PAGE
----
The Facebook Messenger app has become widely used since its introduction owing to the convenience of being able to use the messaging functionality of the website version on a smart phone, but revelations about the unadvertised features have created massive resistance in users. People are beginning to question how much of their privacy they are having to sacrifice in order to enjoy the convenience of the service, and many are deciding that it is more than they are willing to do. Across the country and the world, users are removing the app from their phones and finding other, less invasive ways to communicate.
First in Europe, and then in the United States, Facebook took advantage of their captive audience and virtually forced users to switch to the Facebook Messenger app, trusting the desire to have mobile access to friends from that platform to overcome all reservations. It has worked to a large extent, with a reported 38 percent of the global mobile messaging market using the app. The features of the app are undeniably attractive to users who want to have access to their Facebook friends on a constant basis, and the numbers support the value to the company of having made the move to leverage the strength of the platform to launch it. Speculation has been circulating that the Facebook Messenger move was simply a next step in expanding their foray into the standalone app market, and that may prove to be true, but indications are that there are more expansion plans for the Messenger app which are already written in but not yet activated.
In July, CEO Mark Zuckerberg made the statement that the Facebook Messenger app was possibly moving into the arena of having the ability to send payments via the app, but that it was a long way off from being implemented. A highly publicized hack into the app, however, shows that the platform for that payment system is already in place on the version for iOS currently operating. Screenshots released on the internet outing this “secret” payment platform have sparked a lot of people’s interest and a lot of speculation about the plans for the app. The leak may add fuel to the fire of those already resisting the Facebook Messenger app and the massive number of permissions downloading it requires. People are already feeling duped into allowing access to far more information and control at the moment, and the discovery of the undisclosed payment platform might trigger even more feelings of distrust. For the moment, the numbers are there to suggest widespread acceptance, but Facebook has always been a forum to take grassroots movements to a worldwide audience. In this case, there is the potential for that to work against them. Already there are numerous YouTube videos, both from private users and of news media reports, publicizing the privacy concerns associated with the installation of Facebook Messenger. This latest revelation may bring out more conspiracy theorists in droves. While the details released about this payment system do not point specifically to additional security problems, access to debit card information on an app already besieged with concerns about invasion of privacy may be a hard sell.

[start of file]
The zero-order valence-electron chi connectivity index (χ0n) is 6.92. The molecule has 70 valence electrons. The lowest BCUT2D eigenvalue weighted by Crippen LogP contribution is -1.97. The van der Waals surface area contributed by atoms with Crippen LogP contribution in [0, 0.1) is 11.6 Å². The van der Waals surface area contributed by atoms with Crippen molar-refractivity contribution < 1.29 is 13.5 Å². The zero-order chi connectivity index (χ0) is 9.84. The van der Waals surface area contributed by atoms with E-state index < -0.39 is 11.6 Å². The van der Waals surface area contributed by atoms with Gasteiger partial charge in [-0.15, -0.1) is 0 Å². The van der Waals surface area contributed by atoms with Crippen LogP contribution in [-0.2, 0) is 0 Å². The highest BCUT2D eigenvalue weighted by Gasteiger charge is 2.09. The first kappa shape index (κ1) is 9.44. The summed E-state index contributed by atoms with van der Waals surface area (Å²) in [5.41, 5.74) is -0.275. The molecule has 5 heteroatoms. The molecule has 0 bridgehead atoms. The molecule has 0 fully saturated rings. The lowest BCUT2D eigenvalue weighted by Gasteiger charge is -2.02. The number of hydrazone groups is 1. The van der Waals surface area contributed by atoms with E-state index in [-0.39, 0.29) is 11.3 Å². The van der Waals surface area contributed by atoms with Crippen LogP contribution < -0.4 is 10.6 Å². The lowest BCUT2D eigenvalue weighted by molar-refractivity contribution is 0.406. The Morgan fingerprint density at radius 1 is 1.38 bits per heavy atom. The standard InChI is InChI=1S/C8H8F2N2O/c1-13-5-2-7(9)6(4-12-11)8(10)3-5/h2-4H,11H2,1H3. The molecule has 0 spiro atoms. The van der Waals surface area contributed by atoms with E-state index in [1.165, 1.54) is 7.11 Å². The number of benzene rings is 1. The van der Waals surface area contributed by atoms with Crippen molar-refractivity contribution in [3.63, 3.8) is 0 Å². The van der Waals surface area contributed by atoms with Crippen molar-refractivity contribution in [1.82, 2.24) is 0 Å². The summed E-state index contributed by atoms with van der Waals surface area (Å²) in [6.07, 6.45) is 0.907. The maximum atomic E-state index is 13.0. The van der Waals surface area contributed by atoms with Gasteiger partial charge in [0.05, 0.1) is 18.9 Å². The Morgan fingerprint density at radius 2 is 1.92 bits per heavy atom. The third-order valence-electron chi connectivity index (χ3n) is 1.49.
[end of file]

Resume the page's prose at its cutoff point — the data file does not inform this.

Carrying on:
At present, Facebook Messenger still enjoys enough market share to justify continuing as they are. In the face of the massive amount of growing resistance which is picking up steam, there may yet be changes ahead forced on the company to avoid losing that 38 percent share.
By Jim Malone